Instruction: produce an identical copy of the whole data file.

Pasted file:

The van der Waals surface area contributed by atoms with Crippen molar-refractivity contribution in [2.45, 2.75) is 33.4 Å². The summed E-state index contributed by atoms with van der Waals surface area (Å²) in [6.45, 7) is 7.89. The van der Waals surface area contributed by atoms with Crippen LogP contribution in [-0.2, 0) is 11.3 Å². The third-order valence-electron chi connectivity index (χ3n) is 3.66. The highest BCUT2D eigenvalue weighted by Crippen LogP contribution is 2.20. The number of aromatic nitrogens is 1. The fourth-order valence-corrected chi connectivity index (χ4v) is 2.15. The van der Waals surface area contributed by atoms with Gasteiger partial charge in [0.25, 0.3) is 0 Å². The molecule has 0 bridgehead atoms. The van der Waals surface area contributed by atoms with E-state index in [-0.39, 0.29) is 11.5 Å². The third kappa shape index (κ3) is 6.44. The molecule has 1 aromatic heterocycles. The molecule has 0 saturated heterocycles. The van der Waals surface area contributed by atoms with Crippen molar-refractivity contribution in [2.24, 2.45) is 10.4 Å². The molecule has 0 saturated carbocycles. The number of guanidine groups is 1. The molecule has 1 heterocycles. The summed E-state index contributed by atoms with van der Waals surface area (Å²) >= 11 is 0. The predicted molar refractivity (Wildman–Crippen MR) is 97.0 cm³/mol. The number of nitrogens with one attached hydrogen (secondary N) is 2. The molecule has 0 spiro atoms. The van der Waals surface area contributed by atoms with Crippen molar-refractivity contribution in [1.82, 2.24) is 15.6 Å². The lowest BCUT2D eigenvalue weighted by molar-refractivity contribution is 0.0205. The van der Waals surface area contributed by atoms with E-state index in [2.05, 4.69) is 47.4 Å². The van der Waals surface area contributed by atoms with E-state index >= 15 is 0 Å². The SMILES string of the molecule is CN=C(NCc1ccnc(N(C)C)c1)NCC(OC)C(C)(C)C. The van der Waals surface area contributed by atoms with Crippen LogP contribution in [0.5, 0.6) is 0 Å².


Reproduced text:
The van der Waals surface area contributed by atoms with Crippen molar-refractivity contribution in [2.45, 2.75) is 33.4 Å². The summed E-state index contributed by atoms with van der Waals surface area (Å²) in [6.45, 7) is 7.89. The van der Waals surface area contributed by atoms with Crippen LogP contribution in [-0.2, 0) is 11.3 Å². The third-order valence-electron chi connectivity index (χ3n) is 3.66. The highest BCUT2D eigenvalue weighted by Crippen LogP contribution is 2.20. The number of aromatic nitrogens is 1. The fourth-order valence-corrected chi connectivity index (χ4v) is 2.15. The van der Waals surface area contributed by atoms with Gasteiger partial charge in [0.25, 0.3) is 0 Å². The molecule has 0 bridgehead atoms. The van der Waals surface area contributed by atoms with E-state index in [-0.39, 0.29) is 11.5 Å². The third kappa shape index (κ3) is 6.44. The molecule has 1 aromatic heterocycles. The molecule has 0 saturated heterocycles. The van der Waals surface area contributed by atoms with Crippen molar-refractivity contribution in [2.24, 2.45) is 10.4 Å². The molecule has 0 saturated carbocycles. The number of guanidine groups is 1. The molecule has 1 heterocycles. The summed E-state index contributed by atoms with van der Waals surface area (Å²) >= 11 is 0. The predicted molar refractivity (Wildman–Crippen MR) is 97.0 cm³/mol. The number of nitrogens with one attached hydrogen (secondary N) is 2. The molecule has 0 spiro atoms. The van der Waals surface area contributed by atoms with Crippen molar-refractivity contribution in [1.82, 2.24) is 15.6 Å². The lowest BCUT2D eigenvalue weighted by molar-refractivity contribution is 0.0205. The van der Waals surface area contributed by atoms with E-state index in [2.05, 4.69) is 47.4 Å². The van der Waals surface area contributed by atoms with E-state index >= 15 is 0 Å². The SMILES string of the molecule is CN=C(NCc1ccnc(N(C)C)c1)NCC(OC)C(C)(C)C. The van der Waals surface area contributed by atoms with Crippen LogP contribution in [0.5, 0.6) is 0 Å².